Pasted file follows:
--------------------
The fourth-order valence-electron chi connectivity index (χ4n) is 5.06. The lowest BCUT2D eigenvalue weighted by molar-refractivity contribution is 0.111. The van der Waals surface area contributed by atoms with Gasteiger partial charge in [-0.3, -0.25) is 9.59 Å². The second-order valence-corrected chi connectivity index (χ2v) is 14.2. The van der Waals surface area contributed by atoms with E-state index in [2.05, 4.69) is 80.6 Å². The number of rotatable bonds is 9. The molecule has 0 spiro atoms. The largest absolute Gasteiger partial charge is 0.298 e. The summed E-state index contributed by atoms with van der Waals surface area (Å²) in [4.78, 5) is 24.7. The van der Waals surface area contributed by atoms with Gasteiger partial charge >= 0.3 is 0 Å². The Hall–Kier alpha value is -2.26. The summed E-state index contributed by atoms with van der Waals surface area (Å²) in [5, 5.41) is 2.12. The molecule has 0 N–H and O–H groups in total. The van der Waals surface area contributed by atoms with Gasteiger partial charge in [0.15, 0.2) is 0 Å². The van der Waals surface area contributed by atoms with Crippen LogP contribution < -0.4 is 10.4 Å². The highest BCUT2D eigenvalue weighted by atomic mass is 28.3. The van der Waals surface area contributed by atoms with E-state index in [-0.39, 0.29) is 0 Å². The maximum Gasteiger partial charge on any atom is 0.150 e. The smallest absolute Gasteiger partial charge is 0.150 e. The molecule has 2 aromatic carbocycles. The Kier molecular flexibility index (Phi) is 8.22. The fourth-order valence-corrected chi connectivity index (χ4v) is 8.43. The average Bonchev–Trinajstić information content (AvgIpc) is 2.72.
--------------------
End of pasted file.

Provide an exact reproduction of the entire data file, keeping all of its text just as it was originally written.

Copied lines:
The fourth-order valence-electron chi connectivity index (χ4n) is 5.06. The lowest BCUT2D eigenvalue weighted by molar-refractivity contribution is 0.111. The van der Waals surface area contributed by atoms with Gasteiger partial charge in [-0.3, -0.25) is 9.59 Å². The second-order valence-corrected chi connectivity index (χ2v) is 14.2. The van der Waals surface area contributed by atoms with E-state index in [2.05, 4.69) is 80.6 Å². The number of rotatable bonds is 9. The molecule has 0 spiro atoms. The largest absolute Gasteiger partial charge is 0.298 e. The summed E-state index contributed by atoms with van der Waals surface area (Å²) in [4.78, 5) is 24.7. The van der Waals surface area contributed by atoms with Gasteiger partial charge >= 0.3 is 0 Å². The Hall–Kier alpha value is -2.26. The summed E-state index contributed by atoms with van der Waals surface area (Å²) in [5, 5.41) is 2.12. The molecule has 0 N–H and O–H groups in total. The van der Waals surface area contributed by atoms with Gasteiger partial charge in [0.15, 0.2) is 0 Å². The van der Waals surface area contributed by atoms with Crippen LogP contribution < -0.4 is 10.4 Å². The highest BCUT2D eigenvalue weighted by atomic mass is 28.3. The van der Waals surface area contributed by atoms with E-state index in [-0.39, 0.29) is 0 Å². The maximum Gasteiger partial charge on any atom is 0.150 e. The smallest absolute Gasteiger partial charge is 0.150 e. The molecule has 2 aromatic carbocycles. The Kier molecular flexibility index (Phi) is 8.22. The fourth-order valence-corrected chi connectivity index (χ4v) is 8.43. The average Bonchev–Trinajstić information content (AvgIpc) is 2.72.